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News Release

Economic Forecast for FY 2009-2010
Japanese Economy Continues to Stagnate
- Recovery likely to be delayed until end of 2010 -

June 18, 2009


Since March, the Japanese economy has been showing signs of rallying, especially in the manufacturing sector. However, there is as yet no sign of a self-sustaining recovery in final demand and the rally is largely due to temporary factors such as (i) the end of the inventory adjustment cycle and (ii) the government's introduction of economic stimulus measures. The economic outlook, both in Japan and overseas, remains uncertain.

The Chinese economy is expected to maintain its steady growth, thanks to vigorous stimulus measures. However, while China's economic growth has been driven by investment in fixed assets, the driving force behind Japanese exports is components and capital goods for manufacturing industry and China's economic stimulus package will be of limited benefit to the Japanese economy. Chinese exports to Europe and the United States must grow before Japan's exports to China can recover.

The stagnation of the US economy is likely to continue. The housing market, household balance sheet adjustments, bad debts in the financial sector, among other factors, will hamper recovery. Increased issuance of government bonds will increase the pressure for a rise in interest rates. The risk of a further economic downturn remains.

Three kinds of pressure for adjustment are affecting Japan's economy: (i) deflationary pressure, (ii) pressure for capital stock adjustments and (iii) pressure for personnel cost adjustments.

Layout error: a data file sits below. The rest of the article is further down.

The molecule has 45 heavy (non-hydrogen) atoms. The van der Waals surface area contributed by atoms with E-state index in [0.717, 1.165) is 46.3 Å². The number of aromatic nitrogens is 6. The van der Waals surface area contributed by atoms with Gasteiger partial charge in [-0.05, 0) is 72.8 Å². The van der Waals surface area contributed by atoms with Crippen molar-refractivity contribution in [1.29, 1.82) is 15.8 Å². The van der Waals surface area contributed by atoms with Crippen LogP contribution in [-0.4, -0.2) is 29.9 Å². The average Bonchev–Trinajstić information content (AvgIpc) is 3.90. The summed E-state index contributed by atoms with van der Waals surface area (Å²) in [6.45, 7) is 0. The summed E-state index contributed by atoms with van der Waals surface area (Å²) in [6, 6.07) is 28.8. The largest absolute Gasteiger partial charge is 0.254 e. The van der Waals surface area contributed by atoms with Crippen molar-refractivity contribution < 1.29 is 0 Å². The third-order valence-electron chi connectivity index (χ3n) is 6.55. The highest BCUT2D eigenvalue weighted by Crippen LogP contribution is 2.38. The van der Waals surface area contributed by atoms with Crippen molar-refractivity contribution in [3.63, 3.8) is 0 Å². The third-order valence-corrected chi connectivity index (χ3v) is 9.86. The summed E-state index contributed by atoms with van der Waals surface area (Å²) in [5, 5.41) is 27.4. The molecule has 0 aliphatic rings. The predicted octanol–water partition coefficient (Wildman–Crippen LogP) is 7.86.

(i) Deflationary pressure

In recent months the GDP gap has widened to more than –8%. The major shortfall in demand has encouraged price competition and the downward trend of consumer prices has become clear. The deflationary trend is likely to be prolonged: the GDP gap is unlikely to be closed before 2015 at the earliest, and until then the pressure for prices to fall will remain strong.

(ii) Pressure for capital stock adjustments

The perception of overcapacity in the manufacturing sector is at its highest ever level. Even if companies hold back on investment in new equipment and discard existing equipment, eliminating the perception of overcapacity is likely to take at least 2 years. Consequently, the present stagnation in capital investment is highly likely to be prolonged.

(iii) Pressure for personnel cost adjustments

The labor share is at its highest ever level, and the drive to cut personnel costs is likely to gather momentum. Fears of a labor shortage in the medium-to-long term mean that serious job cuts are likely to be avoided, but the pressure to reduce wages, especially bonus payments, is likely to strengthen.

The capacity for self-sustaining recovery in internal demand being limited, basically, the Japanese economy will remain dependent on external demand. Economic stimulus measures should have a positive impact in the short term but will not be enough to ensure a full-scale recovery. Ultimately, the Japanese economy is not likely to begin to recover until the structural adjustments in the US housing, consumer and financial sectors are completed.

Given these conditions, although the Japanese economy is likely to see some positive growth in the short term, the stagnation of internal and external demand means that it is highly likely to return to zero growth from the second half of fiscal 2009. The recovery is likely to come after the end of 2010. Real GDP growth is expected to be –3.5% in fiscal 2009 and +0.3% in fiscal 2010.

Other factors that could cause an economic downturn include (i) a deceleration of the US economy, (ii) a rise in the price of crude oil, (iii) a strengthening of the yen, (iv) swine flu. There is still a possibility that the Japanese economy will see a further downturn.

For more information on the content of this report, please contact Hideki Matsumura, the Japan Research Institute, Limited.

Tel: 03-3288-4524

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